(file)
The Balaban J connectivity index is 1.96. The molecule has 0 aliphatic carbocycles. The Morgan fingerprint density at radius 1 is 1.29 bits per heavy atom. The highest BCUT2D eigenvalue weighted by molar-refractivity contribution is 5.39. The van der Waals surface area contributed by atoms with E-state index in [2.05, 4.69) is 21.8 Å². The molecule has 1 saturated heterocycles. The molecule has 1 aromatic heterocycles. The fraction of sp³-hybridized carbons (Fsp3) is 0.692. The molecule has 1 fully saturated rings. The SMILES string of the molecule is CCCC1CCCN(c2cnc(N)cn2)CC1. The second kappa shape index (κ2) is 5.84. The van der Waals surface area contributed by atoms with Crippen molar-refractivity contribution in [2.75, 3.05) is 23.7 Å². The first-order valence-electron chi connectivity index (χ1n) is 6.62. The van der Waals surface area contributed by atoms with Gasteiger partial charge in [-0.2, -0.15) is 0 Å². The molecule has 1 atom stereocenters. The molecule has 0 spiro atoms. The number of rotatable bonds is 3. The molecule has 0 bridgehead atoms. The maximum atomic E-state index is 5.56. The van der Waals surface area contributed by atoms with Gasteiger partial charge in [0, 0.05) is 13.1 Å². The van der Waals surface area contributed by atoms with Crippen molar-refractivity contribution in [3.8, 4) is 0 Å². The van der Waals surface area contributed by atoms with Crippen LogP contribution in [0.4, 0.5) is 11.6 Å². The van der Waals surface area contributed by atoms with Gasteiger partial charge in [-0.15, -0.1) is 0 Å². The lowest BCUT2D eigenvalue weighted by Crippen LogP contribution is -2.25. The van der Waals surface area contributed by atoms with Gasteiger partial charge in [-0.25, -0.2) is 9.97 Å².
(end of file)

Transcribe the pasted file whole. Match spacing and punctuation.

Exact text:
The Balaban J connectivity index is 1.96. The molecule has 0 aliphatic carbocycles. The Morgan fingerprint density at radius 1 is 1.29 bits per heavy atom. The highest BCUT2D eigenvalue weighted by molar-refractivity contribution is 5.39. The van der Waals surface area contributed by atoms with E-state index in [2.05, 4.69) is 21.8 Å². The molecule has 1 saturated heterocycles. The molecule has 1 aromatic heterocycles. The fraction of sp³-hybridized carbons (Fsp3) is 0.692. The molecule has 1 fully saturated rings. The SMILES string of the molecule is CCCC1CCCN(c2cnc(N)cn2)CC1. The second kappa shape index (κ2) is 5.84. The van der Waals surface area contributed by atoms with Crippen molar-refractivity contribution in [2.75, 3.05) is 23.7 Å². The first-order valence-electron chi connectivity index (χ1n) is 6.62. The van der Waals surface area contributed by atoms with Gasteiger partial charge in [-0.2, -0.15) is 0 Å². The molecule has 1 atom stereocenters. The molecule has 0 spiro atoms. The number of rotatable bonds is 3. The molecule has 0 bridgehead atoms. The maximum atomic E-state index is 5.56. The van der Waals surface area contributed by atoms with Gasteiger partial charge in [0, 0.05) is 13.1 Å². The van der Waals surface area contributed by atoms with Crippen molar-refractivity contribution in [3.8, 4) is 0 Å². The van der Waals surface area contributed by atoms with Crippen LogP contribution in [0.4, 0.5) is 11.6 Å². The van der Waals surface area contributed by atoms with Gasteiger partial charge in [-0.15, -0.1) is 0 Å². The lowest BCUT2D eigenvalue weighted by Crippen LogP contribution is -2.25. The van der Waals surface area contributed by atoms with Gasteiger partial charge in [-0.25, -0.2) is 9.97 Å².